President Gordon B. Hinckley, in his best selling book "Standing for Something," stated, "We are sons and daughters of God, each a member of the divine family. As surely as He is our father, we are all brothers and sisters. We simply must work unitedly to remove from our hearts and to drive from our society all elements of hatred, bigotry, racism, and other divisive actions and words that limit a person's ability to progress, learn, and be fully accepted. Snide remarks or racial slurs, hateful epithets, malicious gossip, and mean and vicious rumor-mongering have no place among us. . . . Imagine how our own families, let along the world, would change if we vowed to keep faith with one another, strengthen one another, look for and accentuate the virtues in one another, and speak graciously concerning one another. Imagine the cumulative effect if we treated each other with respect and acceptance, if we willingly provided support " (Standing for Something, p. 49-50).
As is often taught in the world today, Korihor, an anti-Christ, taught the people of Zarahemla in his day a form of humanism, that "every man fared in this life according to the management of the creature; therefore every man prospered according to his genius, and that every man conquered according to his strength" (Alma 30:17), thus removing any belief in the brotherhood of mankind and the need to show kindness to others. Every man for himself. Raising yourself on the backs of others was natural and required for success. The goal is power, influence, and wealth, and anything to move you towards "more" is acceptable. For "whatsoever a man did was no crime" (Alma 30:17). There is ample evidence of this lifestyle in the so-called western Christian world, and particularly in the United States, today.
I once was in Washington D.C. on business and rode the mass transit system from my hotel to the convention center. Perhaps it was because I was in an unfamiliar place, out of my own routine, but as I looked around at the other passengers I was amazed at the feeling I perceived coming from them. I may be reading more into what I was seeing than what was really going on, but it seemed I was on a car filled with angry and depressed people. I wondered what was going on in their lives that would cause them to emanate such feelings. Was it their family life, or economic situation? Was it their work place or were there other situations that caused such an overall sense of worthlessness and drudgery? Where were the smiles, or any signs of contentment and happiness? Where was the faith?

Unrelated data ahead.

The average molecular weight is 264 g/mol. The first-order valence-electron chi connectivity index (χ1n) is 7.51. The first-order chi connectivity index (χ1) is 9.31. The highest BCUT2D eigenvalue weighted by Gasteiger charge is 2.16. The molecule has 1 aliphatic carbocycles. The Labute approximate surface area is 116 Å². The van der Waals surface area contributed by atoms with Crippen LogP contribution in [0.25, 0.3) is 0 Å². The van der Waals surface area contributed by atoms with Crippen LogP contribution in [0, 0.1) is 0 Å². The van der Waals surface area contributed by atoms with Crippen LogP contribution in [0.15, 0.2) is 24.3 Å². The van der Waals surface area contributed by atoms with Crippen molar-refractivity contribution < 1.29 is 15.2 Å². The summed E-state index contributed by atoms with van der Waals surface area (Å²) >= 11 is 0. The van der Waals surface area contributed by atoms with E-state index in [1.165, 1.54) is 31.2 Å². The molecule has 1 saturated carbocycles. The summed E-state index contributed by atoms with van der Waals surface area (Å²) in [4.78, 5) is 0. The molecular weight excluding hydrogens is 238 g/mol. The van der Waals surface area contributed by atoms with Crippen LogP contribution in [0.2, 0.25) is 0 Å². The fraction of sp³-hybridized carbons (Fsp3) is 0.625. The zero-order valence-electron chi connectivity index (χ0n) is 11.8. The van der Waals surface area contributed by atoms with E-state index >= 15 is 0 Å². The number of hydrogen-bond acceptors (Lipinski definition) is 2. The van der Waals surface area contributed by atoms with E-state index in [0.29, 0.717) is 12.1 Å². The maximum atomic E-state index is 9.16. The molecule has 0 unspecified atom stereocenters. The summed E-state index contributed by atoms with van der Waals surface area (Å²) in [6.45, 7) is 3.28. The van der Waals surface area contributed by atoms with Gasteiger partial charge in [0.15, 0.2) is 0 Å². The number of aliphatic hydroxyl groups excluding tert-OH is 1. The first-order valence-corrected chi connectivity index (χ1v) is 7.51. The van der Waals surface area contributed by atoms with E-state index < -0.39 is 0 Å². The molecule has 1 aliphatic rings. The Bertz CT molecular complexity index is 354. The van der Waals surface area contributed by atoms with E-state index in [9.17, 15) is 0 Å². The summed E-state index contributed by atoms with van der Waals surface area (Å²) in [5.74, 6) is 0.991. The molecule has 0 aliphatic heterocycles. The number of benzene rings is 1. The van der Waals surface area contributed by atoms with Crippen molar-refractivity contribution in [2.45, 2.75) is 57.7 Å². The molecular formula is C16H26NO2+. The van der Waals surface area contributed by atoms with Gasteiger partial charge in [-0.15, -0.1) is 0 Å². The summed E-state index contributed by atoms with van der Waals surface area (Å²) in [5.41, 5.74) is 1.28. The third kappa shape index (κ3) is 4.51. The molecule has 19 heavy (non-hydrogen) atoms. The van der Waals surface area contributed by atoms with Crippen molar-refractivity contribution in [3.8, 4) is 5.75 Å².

As we look around the world today, we can see the need for living the teachings of Jesus Christ and a stronger faith in Him. We see emotional, physical, and psychological abuse and neglect found in many homes and then reaching out from there to work and school. Often economic situations can cause neglect in the form of poor nutrition, hunger, sickness, and lack of health care. Emotional stress can cause emotional victims of abuse in the form of name calling, being told you are worthless or stupid, or the call for stiffer penalties and punishment for even minor infractions. From schools, work, or within the home, the elements of anger, contention, hatred, greed, and the lack of respect and civility, are placing limits upon individuals to reach the full potential of their creation as children of God.
The work of the Father is to bring to pass the immortality and eternal life of man. (Moses 1:39) If we desire to be "called to the work" and be part of the Father's eternal plan for His children, there are certain qualifiers that help us become more like Him as we serve Him in His work. We must "serve him with all [our] heart, might, mind and strength . . . And faith, hope, charity and love, with an eye single to the glory of God, qualify him for the work. Remember faith, virtue, knowledge, temperance, patience, brotherly kindness, godliness, charity, humility, diligence" (Doctrine and Covenants 4:2-6).
May we strive to live as He would have us live as we grow and progress on our path to exaltation. May we desire to do the will of the Father, with faith in Jesus Christ, to help his children progress and reach their full potential. May we take more seriously our temple covenants, that Zion might be established on the earth.
Barton Golding, editor